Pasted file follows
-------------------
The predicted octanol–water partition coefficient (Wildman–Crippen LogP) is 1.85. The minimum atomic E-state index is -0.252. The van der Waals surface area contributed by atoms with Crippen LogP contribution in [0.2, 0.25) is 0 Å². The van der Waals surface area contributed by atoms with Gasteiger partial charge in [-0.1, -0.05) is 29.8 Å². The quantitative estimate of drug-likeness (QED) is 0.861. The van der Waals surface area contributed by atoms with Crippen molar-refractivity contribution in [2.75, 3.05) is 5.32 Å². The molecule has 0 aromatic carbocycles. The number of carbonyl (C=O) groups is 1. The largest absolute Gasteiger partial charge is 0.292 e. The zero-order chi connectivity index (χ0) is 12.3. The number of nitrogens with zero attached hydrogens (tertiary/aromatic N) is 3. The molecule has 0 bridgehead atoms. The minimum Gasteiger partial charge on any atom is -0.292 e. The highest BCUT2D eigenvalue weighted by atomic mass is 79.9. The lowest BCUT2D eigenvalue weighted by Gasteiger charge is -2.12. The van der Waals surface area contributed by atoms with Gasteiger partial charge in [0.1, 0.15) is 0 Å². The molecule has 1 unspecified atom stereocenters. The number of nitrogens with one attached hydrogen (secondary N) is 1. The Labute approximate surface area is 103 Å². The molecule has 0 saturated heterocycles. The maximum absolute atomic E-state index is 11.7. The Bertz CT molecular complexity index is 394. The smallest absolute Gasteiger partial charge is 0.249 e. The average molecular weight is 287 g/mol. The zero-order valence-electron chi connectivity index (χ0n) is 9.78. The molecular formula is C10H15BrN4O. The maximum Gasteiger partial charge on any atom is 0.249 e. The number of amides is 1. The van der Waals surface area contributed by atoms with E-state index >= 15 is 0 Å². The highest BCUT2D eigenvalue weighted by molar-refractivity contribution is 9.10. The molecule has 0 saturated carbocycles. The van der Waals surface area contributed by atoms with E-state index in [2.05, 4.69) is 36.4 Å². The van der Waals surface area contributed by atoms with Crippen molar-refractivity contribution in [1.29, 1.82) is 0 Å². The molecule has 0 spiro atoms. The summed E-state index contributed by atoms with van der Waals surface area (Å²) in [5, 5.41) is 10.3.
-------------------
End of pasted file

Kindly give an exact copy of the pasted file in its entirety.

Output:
The predicted octanol–water partition coefficient (Wildman–Crippen LogP) is 1.85. The minimum atomic E-state index is -0.252. The van der Waals surface area contributed by atoms with Crippen LogP contribution in [0.2, 0.25) is 0 Å². The van der Waals surface area contributed by atoms with Gasteiger partial charge in [-0.1, -0.05) is 29.8 Å². The quantitative estimate of drug-likeness (QED) is 0.861. The van der Waals surface area contributed by atoms with Crippen molar-refractivity contribution in [2.75, 3.05) is 5.32 Å². The molecule has 0 aromatic carbocycles. The number of carbonyl (C=O) groups is 1. The largest absolute Gasteiger partial charge is 0.292 e. The zero-order chi connectivity index (χ0) is 12.3. The number of nitrogens with zero attached hydrogens (tertiary/aromatic N) is 3. The molecule has 0 bridgehead atoms. The minimum Gasteiger partial charge on any atom is -0.292 e. The highest BCUT2D eigenvalue weighted by atomic mass is 79.9. The lowest BCUT2D eigenvalue weighted by Gasteiger charge is -2.12. The van der Waals surface area contributed by atoms with Gasteiger partial charge in [0.1, 0.15) is 0 Å². The molecule has 1 unspecified atom stereocenters. The number of nitrogens with one attached hydrogen (secondary N) is 1. The Labute approximate surface area is 103 Å². The molecule has 0 saturated heterocycles. The maximum absolute atomic E-state index is 11.7. The Bertz CT molecular complexity index is 394. The smallest absolute Gasteiger partial charge is 0.249 e. The average molecular weight is 287 g/mol. The zero-order valence-electron chi connectivity index (χ0n) is 9.78. The molecular formula is C10H15BrN4O. The maximum Gasteiger partial charge on any atom is 0.249 e. The number of amides is 1. The van der Waals surface area contributed by atoms with E-state index >= 15 is 0 Å². The highest BCUT2D eigenvalue weighted by molar-refractivity contribution is 9.10. The molecule has 0 saturated carbocycles. The van der Waals surface area contributed by atoms with E-state index in [2.05, 4.69) is 36.4 Å². The van der Waals surface area contributed by atoms with Crippen molar-refractivity contribution in [1.29, 1.82) is 0 Å². The molecule has 0 spiro atoms. The summed E-state index contributed by atoms with van der Waals surface area (Å²) in [5, 5.41) is 10.3.